Austrian economist Friedrich Hayek said "probably nothing has done so much harm to the liberal cause as the wooden insistence of some liberals on certain rules of thumb, above all of the principle of laissez-faire capitalism". Of course Hayek is using the word "liberal" in the classical economics sense where in American politics we would probably say instead "market conervative", "fiscal conservative", "libertarian".
Now is a bad time to be a market fundamentalist. Much like the Chinese, we Yanks have the numbers and the media presence to dwell in an island of our own homogenous discourse, largely insulated us from the rest of the developed world's prevailing opinions. Sometimes we're right, other times we're behind the curve. In late 2008 it's the tidal wave of capitalism-is-dead sentiment currently sweeping the rest of the planet that we're insulated from. There are the usual Europeans quick to pronounce the demise of Ango-American capitalism, as did Nicolas Sarkozy: "Self-regulation as a way of solving all problems is finished. Laissez-faire is finished. The all-powerful market that always knows best is finished." There are the predictable smug neo-Confucianists of the Chinese Communist Party who consider it as given that free markets can only produce chaos (read: detract from the power of the state). In fact, the economic zeitgeist is such that it seems we've returned to the mindset of the late 1970s when it was in poor taste to even claim rational underpinnings for free markets (see Robert Frank's defensive tone about markets in Choosing the Right Pond, 1983). Given the credit crisis that is still unfolding before our eyes, the stream of critics will not be ending any time soon.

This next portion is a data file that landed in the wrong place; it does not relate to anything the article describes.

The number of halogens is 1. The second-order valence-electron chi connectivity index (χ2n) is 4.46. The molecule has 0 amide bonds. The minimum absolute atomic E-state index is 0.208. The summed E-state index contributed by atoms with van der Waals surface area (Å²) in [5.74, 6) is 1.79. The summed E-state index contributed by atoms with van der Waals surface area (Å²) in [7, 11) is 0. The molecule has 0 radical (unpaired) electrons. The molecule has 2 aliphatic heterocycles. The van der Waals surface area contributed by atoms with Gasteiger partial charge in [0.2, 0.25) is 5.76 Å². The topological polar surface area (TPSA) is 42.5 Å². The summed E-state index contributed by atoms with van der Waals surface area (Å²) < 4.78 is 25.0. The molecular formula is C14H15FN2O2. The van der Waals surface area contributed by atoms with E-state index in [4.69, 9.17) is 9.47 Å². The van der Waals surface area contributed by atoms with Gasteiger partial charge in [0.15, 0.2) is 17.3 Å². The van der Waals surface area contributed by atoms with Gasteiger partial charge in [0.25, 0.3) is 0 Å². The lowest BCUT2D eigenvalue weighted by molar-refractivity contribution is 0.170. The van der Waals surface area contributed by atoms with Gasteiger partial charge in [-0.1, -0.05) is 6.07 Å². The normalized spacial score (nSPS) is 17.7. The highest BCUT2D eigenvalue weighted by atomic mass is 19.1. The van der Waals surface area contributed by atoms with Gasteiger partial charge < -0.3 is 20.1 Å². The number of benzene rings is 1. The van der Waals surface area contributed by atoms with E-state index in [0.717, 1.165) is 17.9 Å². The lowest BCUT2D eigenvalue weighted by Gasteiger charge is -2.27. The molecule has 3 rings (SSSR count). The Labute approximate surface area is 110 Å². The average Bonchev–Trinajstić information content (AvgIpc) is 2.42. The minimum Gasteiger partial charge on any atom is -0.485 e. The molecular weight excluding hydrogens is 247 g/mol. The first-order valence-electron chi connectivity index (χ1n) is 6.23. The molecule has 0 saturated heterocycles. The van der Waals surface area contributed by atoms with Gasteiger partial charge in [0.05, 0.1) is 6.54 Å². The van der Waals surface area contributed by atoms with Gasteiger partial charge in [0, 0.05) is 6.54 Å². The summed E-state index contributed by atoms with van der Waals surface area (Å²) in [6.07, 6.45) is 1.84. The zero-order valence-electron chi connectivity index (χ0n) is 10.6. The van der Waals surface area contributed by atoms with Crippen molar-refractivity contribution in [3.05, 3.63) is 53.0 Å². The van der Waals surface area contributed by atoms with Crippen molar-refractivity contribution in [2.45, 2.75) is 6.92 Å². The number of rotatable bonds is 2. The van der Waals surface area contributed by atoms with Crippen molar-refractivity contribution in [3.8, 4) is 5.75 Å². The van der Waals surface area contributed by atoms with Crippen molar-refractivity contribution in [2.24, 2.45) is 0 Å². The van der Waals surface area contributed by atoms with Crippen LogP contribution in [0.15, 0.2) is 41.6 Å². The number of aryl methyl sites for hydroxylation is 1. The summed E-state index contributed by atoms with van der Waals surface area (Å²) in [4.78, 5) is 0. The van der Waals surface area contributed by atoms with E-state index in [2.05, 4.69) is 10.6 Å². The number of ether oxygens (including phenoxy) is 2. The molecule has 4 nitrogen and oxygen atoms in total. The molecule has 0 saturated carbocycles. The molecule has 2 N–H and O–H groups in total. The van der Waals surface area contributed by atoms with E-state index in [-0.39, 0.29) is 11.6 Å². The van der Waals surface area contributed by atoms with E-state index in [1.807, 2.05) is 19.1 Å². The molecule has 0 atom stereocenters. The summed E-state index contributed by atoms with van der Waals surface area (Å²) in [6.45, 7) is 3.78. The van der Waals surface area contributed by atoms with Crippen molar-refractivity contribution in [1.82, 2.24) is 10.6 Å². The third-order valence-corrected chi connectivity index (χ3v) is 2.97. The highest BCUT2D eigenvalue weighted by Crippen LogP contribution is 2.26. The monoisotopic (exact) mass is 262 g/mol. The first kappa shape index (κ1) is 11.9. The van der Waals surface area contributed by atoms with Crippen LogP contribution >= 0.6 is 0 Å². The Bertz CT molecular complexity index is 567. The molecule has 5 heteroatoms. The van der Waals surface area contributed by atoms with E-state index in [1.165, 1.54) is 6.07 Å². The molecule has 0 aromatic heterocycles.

Libertarians would do well to heed Hayek's advice. Russia and particularly China are in the ascendant and smirking at having done so without having to credit any sort of liberalization. Twenty-first century autocrats feel justified in spurning old-fashioned notions of a free market and individual rights, and the words of a former monetary policy advisor to China's central bank are a nice summary of the prevailing attitude: "During the 1997 Asian financial crisis, the crisis occurred in East Asia. The students [Asian countries] failed to learn from their teacher [America]. The Asian countries therefore suffered. But this time, the teacher is in trouble." Indeed, the Economist does not use defensive language like this unless there's a real threat to the future of global markets:
"If the bail-outs are well handled, taxpayers could end up profiting from their reluctant investment in the banks. If regulators learn from this crisis, they could manage finance better in the future. If the worst is avoided, the healthy popular hostility to a strong state that normally pervades democracies should reassert itself. Capitalism is at bay, but those who believe in it must fight for it. For all its flaws, it is the best economic system man has invented yet. Capitalism is at bay, but those who believe in it must fight for it. For all its flaws, it is the best economic system man has invented yet."